Florlisa explained, “Tony and I had many talks. We wanted to do more, but the COVID situation made it difficult. He never sold out. He was a firm believer that we needed to change things for the betterment of the people, for a better quality of life.
“The Flint water crisis was a prelude to what is happening with the pandemic. It’s all about money over the health and lives of the working class. The water crisis was the same way—money over our lives. Now they’re forcing everybody back to work, for the benefit of the corporations. It’s like there was a veil over your eyes, you think you have a safety net, and then something like this happens and it opens your eyes and your mind because you realize that the safety net has been ripped from under you. The water crisis and the pandemic are experiences that are life-changing. It gives you a broader perspective, it changes your entire life.”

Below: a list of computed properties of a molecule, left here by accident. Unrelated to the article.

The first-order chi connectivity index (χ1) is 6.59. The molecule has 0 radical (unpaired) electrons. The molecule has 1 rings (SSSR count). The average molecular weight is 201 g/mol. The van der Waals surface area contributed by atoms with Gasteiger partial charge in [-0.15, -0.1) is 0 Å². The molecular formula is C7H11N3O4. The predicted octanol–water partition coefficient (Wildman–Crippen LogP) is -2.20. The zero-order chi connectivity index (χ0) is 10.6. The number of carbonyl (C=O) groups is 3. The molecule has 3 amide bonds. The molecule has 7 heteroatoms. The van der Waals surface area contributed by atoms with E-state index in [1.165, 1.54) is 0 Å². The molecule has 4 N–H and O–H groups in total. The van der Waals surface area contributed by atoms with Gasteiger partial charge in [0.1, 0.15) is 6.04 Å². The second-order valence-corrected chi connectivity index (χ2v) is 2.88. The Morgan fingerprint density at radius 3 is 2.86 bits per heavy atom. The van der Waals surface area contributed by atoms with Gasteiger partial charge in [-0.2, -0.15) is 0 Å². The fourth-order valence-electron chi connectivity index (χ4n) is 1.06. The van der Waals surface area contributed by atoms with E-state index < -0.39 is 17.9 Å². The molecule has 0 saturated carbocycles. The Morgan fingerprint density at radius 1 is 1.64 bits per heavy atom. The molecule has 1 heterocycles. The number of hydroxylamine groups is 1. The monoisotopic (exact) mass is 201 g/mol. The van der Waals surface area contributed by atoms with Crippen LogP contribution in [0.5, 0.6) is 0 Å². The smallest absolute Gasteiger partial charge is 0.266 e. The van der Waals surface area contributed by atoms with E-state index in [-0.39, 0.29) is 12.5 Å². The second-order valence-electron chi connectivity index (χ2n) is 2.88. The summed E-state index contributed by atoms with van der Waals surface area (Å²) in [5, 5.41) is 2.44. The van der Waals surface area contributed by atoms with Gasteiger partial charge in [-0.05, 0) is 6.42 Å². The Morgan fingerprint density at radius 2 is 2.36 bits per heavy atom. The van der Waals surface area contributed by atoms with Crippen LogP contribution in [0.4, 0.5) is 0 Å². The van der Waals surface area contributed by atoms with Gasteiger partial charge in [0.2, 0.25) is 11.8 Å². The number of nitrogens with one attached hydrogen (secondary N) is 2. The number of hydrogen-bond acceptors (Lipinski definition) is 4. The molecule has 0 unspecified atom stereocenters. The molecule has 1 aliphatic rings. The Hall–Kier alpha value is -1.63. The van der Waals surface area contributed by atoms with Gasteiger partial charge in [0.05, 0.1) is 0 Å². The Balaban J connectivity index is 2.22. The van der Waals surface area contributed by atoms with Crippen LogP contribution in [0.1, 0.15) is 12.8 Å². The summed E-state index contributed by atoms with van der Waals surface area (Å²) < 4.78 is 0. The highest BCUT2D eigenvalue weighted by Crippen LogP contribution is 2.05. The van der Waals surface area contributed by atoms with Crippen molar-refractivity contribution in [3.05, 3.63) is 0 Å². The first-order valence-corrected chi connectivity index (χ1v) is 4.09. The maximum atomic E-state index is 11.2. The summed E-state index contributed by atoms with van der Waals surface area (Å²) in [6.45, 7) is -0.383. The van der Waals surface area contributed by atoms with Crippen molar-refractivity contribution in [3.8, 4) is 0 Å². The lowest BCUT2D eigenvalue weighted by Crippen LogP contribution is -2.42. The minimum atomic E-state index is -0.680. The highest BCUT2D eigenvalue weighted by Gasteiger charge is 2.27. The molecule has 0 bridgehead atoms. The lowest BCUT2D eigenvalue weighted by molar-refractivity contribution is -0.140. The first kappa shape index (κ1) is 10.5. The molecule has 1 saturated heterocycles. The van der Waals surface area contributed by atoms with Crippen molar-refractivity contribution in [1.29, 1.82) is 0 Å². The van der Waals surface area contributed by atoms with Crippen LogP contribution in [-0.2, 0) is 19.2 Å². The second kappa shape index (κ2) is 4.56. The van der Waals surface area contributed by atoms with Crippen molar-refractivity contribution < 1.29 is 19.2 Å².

Tony Palladeno was imbued with the fighting spirit of the working class, and his contributions will be carried forward by workers and youth now entering into struggle against the entire ruling class and the capitalist system.